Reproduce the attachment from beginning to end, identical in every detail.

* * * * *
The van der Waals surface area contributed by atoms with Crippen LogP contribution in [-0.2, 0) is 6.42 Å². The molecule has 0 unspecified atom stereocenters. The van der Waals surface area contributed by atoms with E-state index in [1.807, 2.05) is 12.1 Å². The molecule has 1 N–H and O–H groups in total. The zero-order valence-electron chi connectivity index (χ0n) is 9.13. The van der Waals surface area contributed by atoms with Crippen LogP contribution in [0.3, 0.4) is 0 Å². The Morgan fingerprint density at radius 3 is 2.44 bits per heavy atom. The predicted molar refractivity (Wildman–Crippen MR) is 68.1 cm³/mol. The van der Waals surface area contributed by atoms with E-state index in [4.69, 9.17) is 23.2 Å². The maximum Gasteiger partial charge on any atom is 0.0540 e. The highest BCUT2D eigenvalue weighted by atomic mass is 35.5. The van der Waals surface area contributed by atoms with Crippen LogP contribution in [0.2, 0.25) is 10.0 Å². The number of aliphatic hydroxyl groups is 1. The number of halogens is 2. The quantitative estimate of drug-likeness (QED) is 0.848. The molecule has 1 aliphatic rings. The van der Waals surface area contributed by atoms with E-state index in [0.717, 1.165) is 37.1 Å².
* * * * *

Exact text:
The van der Waals surface area contributed by atoms with Crippen LogP contribution in [-0.2, 0) is 6.42 Å². The molecule has 0 unspecified atom stereocenters. The van der Waals surface area contributed by atoms with E-state index in [1.807, 2.05) is 12.1 Å². The molecule has 1 N–H and O–H groups in total. The zero-order valence-electron chi connectivity index (χ0n) is 9.13. The van der Waals surface area contributed by atoms with Crippen LogP contribution in [0.3, 0.4) is 0 Å². The Morgan fingerprint density at radius 3 is 2.44 bits per heavy atom. The predicted molar refractivity (Wildman–Crippen MR) is 68.1 cm³/mol. The van der Waals surface area contributed by atoms with E-state index in [4.69, 9.17) is 23.2 Å². The maximum Gasteiger partial charge on any atom is 0.0540 e. The highest BCUT2D eigenvalue weighted by atomic mass is 35.5. The van der Waals surface area contributed by atoms with Crippen LogP contribution in [0.2, 0.25) is 10.0 Å². The number of aliphatic hydroxyl groups is 1. The number of halogens is 2. The quantitative estimate of drug-likeness (QED) is 0.848. The molecule has 1 aliphatic rings. The van der Waals surface area contributed by atoms with E-state index in [0.717, 1.165) is 37.1 Å².